The climate crisis is perpetuated because of capitalist governments like the United States, not in spite of them. The United States is the “superpower” that it is because of capitalism and imperialism, which requires ongoing environmental exploitation and degradation to sustain itself. Its economic power is predicated on exploitation and coercive trade that depletes its own and the world’s natural resources. Its “influence” is flanked by a massive military, which pollutes more than 100 countries combined. By implying that the solution is in the hands of the United States is an oxymoron; if politicians were to act in a way that would truly reverse the climate crisis, it could no longer be the United States.
This is why there is no perfect legislation or magic spending number that will unlock climate solutions, and why we can’t make comparisons between the Green New Deal and the movie’s original plan to divert the comet. As Jasper Bernes puts it, “We cannot legislate and spend our way out of catastrophic global warming.”
For all the facile disagreement among bourgeois politicians that we see on Twitter, none of them challenge the basic premise that capitalism is the root of the climate emergency. Even progressives think that we can reform capitalism or change it from within. This belief is reflected in the movie, which seems to say that if only the ruling class had its priorities straight, if only the right people were in office, we could all be saved.
In the tweet below, McKay implies that capitalist solutions are waiting for us; it’s just a matter of garnering public awareness and political will. But our oligarchic governments are not just unwilling to handle the most pressing global disasters —to reverse the climate crisis would be at odds with the fundamental factor that drives their decisions and gives them power: profit.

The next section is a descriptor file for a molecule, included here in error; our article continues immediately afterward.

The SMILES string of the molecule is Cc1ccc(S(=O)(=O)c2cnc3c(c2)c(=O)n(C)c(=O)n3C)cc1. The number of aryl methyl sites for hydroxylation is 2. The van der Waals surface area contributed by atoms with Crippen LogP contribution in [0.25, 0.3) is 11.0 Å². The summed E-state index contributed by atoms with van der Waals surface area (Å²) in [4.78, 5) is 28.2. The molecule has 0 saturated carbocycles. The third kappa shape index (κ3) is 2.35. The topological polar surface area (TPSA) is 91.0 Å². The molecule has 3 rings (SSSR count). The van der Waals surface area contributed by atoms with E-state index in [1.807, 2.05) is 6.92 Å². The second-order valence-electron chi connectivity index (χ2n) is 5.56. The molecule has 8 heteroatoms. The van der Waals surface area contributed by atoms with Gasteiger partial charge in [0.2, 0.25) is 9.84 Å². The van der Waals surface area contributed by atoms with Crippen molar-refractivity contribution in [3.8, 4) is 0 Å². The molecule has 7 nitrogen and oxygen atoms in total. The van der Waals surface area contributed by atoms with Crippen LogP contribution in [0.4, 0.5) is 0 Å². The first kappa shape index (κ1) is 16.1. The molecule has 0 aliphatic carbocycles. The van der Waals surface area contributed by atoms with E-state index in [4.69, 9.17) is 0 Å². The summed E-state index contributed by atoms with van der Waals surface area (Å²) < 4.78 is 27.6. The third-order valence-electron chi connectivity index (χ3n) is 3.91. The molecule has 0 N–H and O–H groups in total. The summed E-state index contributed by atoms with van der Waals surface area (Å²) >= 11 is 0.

Does that mean we shouldn’t apply the pressure? Should we collapse into nihilism? Not at all. We have to fight for reforms that improve the lives of working people wherever we can, and it’s unspeakably urgent. We have to make revolutionary demands, even though we know our bourgeois governments will never actually implement anything even close to our fullest program. The more we demand and the louder we do it, the more they have to concede.
But these concessions — these necessary but insufficient reforms — are not going to happen by calling our representatives in Congress. They are going to happen by terrifying them with our collective power, by taking the streets and fighting.
The problem with overstating the comparison with the climate crisis to a comet, as the film’s creators have done, is that it distracts us from the radical (read: practical, realistic) course of action that is truly needed. But Don’t Look Up should not fuel our bitterness or complacency or reignite our hope in getting the right people in office — it should fuel our rage at the ruling class and its institutions.
As the countless reactions, hot takes, and conversation sparked by Don’t Look Up have shown, there is no one way to interpret this movie. Some think it’s nihilistic, others galvanizing. As the audience, our interpretation is not separate from, but part of the art itself. Clearly, this is what McKay and the stars of the film intended. We, the working class, the front lines of global disasters created and perpetuated by capitalism, have the opportunity and the responsibility to interpret this film as a call to action — to reignite the climate movement, organize mass working-class mobilizations, and fight for the future of humanity.